One Touch of Venus (1992 Production)

Louise Gold first starred as Venus in a Lost Musicals production of One Touch of Venus at Barbican Cinema 1 on 16, 23, 30 August and 6 September 1992. However, eight years later she was to reprise the role in another Lost Musicals production at The Lindbury Studio Theatre. This page is about her earlier performance of the show.

Peter Gale would go on the reprise his role of Whitlaw Savory in the BBC Radio production of the show starring Paige O'Hara, Myra Sands went on to reprise her character of Mrs Flora Bell Kramer in both the BBC Radio production and the later Lost Musicals production. Delianne Forget also went on to appear in the later Lost Musicals production, where she was promoted to the role of Mrs Moats.



Whitlaw Savory - Peter Gale

Molly Grant - Mandy More

Taxi Black - Barry Martin

Stanley - Christopher Dee

Rodney Hatch - Teddy Kempner

Venus - Louise Gold

Mrs Moats - Heather Davis

Student - Delianne Forget

Student - Joanna Lansbury

Dr Rook - Jonathan Ewart Holmes

Lieutenant - Jeremy Tustin

Policeman - Stuart Liddle

Mrs Kramer - Myra Sands

Gloria Kramer - Ashleigh Sendin

Sam - Kerry-Jane Beddows

Zuveti - James Vaughan


Production Team

Music - Kurt Weill

Lyrics - Ogden Nash

Book - Ogden Nash and S J Perelman

Based on "The Tinted Venus" by F J Anstey

Original Production – 7 October 1943, The Imperial Theatre New York, with Mary Martin as Venus

Musical Director - Kevin Amos

Director - Ian Marshall-Fisher


 A description of the plot of One Touch Of Venus, can be gleaned from reading a review of the Lost Musicals second production in 2000, to read that review click here.

Peter Gale and Myra Sands went on to reprise their roles as Whitlaw Savoury and Mrs Kramer in the BBC Radio production starring Paige O’Hara, which was first broadcast on BBC Radio 3 on 3 April 1995.

Louise Gold and Myra Sands went on to reprise their roles as Venus and Mrs Kramer in the second Lost Musicals production in 2000.

It is perhaps worth noting that The Tinted Venus’, the title of  F J Anstey’s book upon which this musical was based, was also the name given to a statue of the goddess by Victorian sculptor John Gibson. It was the first flesh-coloured statue of the time.

Puppeteer Louise Gold and Animator Teddy Kempner had previously appeared together in Angry Housewives and the charity concerts Chicago & Company and Broadway To Brighton

Louise Gold, Teddy Kempner, and Asheligh Sendin went on to appear in the Lost Musicals production of Something For The Boys.

Louise Gold and Ashleigh Sendin had previously appeared together in Anything Goes.

Asheligh Sendin, Louise Gold and James Vaughan went on to appear in the Lost Musicals production of Of Thee I Sing.

Louise Gold  and  James Vaughan went on to appear in the Lost Musicals productions of: Du Barry Was A Lady (1993 Production) , Panama Hattie, Gentlemen Prefer Blondes, and Du Barry Was A Lady (2001 Production). They also went on to appear in the film Crush. James Vaughan also helped out on the film Muppet Treasure Island, on which Louise Gold puppeteered.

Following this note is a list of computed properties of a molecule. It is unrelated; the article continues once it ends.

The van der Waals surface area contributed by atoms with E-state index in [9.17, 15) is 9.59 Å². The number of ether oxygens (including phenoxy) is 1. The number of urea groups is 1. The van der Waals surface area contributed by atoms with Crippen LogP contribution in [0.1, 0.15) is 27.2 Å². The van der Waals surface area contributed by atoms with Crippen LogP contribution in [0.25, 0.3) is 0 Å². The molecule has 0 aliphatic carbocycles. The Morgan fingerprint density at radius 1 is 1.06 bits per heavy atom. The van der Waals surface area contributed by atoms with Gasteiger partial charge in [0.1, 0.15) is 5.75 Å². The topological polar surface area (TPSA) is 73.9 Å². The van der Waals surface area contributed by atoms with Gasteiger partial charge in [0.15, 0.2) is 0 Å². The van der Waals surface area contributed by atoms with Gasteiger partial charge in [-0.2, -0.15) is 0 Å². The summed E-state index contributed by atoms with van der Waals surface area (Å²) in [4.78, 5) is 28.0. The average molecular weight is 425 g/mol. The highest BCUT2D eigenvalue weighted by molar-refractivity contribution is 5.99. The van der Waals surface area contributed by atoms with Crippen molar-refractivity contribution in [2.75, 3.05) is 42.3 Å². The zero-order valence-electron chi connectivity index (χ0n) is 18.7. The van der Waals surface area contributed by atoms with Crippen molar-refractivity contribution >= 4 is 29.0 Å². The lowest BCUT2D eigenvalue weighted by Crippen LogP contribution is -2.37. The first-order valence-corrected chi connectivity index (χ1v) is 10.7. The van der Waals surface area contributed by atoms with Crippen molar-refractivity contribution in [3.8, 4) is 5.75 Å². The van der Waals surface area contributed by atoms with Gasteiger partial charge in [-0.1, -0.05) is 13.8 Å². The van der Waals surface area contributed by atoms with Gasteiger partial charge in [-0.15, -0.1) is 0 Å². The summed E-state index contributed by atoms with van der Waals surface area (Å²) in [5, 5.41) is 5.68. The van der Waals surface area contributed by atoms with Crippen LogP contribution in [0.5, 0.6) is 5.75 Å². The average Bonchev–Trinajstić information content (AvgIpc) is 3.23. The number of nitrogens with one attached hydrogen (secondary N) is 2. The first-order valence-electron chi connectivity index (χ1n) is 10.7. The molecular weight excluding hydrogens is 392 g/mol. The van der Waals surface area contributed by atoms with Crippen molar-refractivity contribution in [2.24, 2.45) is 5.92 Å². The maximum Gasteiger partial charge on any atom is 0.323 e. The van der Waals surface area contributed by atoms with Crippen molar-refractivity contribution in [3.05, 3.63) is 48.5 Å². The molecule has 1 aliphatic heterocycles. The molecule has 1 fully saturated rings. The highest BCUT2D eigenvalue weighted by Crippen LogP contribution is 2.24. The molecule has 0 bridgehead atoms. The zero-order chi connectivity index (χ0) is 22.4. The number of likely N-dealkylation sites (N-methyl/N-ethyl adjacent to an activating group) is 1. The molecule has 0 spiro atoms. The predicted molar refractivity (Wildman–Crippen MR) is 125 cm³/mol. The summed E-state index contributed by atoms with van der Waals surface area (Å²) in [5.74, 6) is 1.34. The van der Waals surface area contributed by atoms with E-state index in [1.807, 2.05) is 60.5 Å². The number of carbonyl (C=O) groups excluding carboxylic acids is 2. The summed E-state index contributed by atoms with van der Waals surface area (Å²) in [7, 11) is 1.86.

Myra Sands is another regular of The Lost Musicals, having appeared with Louise Gold in: By Jupiter  they went on to appear together in:  Du Barry Was A Lady (1993 Production)  | New Girl In Town | Red Hot And Blue | Something For The Boys | Panama Hattie | Gentlemen Prefer Blondes | One Touch of Venus (2000 Production) , Darling of The Day, and, Mexican Hayride. They had previously appeared in a concert of highlights from Ratepayers' Iolanthe & Metropolitan Mikado and went on to appear in Camberwell Pocket Opera’s First Fundraising Gala; and have since appeared together on the commercial stage in Follies, and, Oliver!; They can also be heard on the cast album Oliver! (Recording).

The Imperial Theatre in New York was also the original venue for the Gershwin musicals Let ‘Em Eat Cake (which Louise Gold appeared in a staging of on of BBC Radio 3) and Oh Kay (which Louise Gold starred in a concert staging of at Barbican Cinema 1).

Kevin Amos went on to be an MD on Comedy Tonight.

Peter Gale, and, Louise Gold went on to appear in A Celebration Of The Life And Work Of Dick Vosburgh.

Myra Sands may have previously taken part in Thing A Thon.

The Act 1 finale of One Touch Of Venus appears to have been inspired by a real life incident at a fundraising event in aid of The Music Hall Ladies Guild, the event in question being the “party” referred to in the tale Whitelaw Savoury tells at the Art Student’s Ball. The Music Hall Ladies Guild was a sister charity to The Theatrical Ladies Guild. The latter has since been renamed The Theatrical Guild, whose fundraising events have included Shopping With The Stars and Shopping With The Stars 2009 .


Critics Comments

  Ian Marshall Fisher has secured a strong company; with particularly well cast principals in Louise Gold, statuesque in her own right as Venus, Teddy Kempner as Rodney, a simple lad who aspires to nothing higher than his own home in Ozone Heights, at which Venus eventually takes fright, and Peter Gale as the suave Whitelaw Savoury, owner of the art gallery.” Peter Hepple, THE STAGE, 10 September 1992, P12.


Links about One Touch Of Venus (1992 Production)

The Lost Musicals Charitable TrustTM:  -. The site includes photographs from a number of past productions, including one of Michael Cantwell and Louise Gold in One Touch Of Venus (1992 Production).

Muppet Central/Tibby's Bowl Interview with Louise Gold


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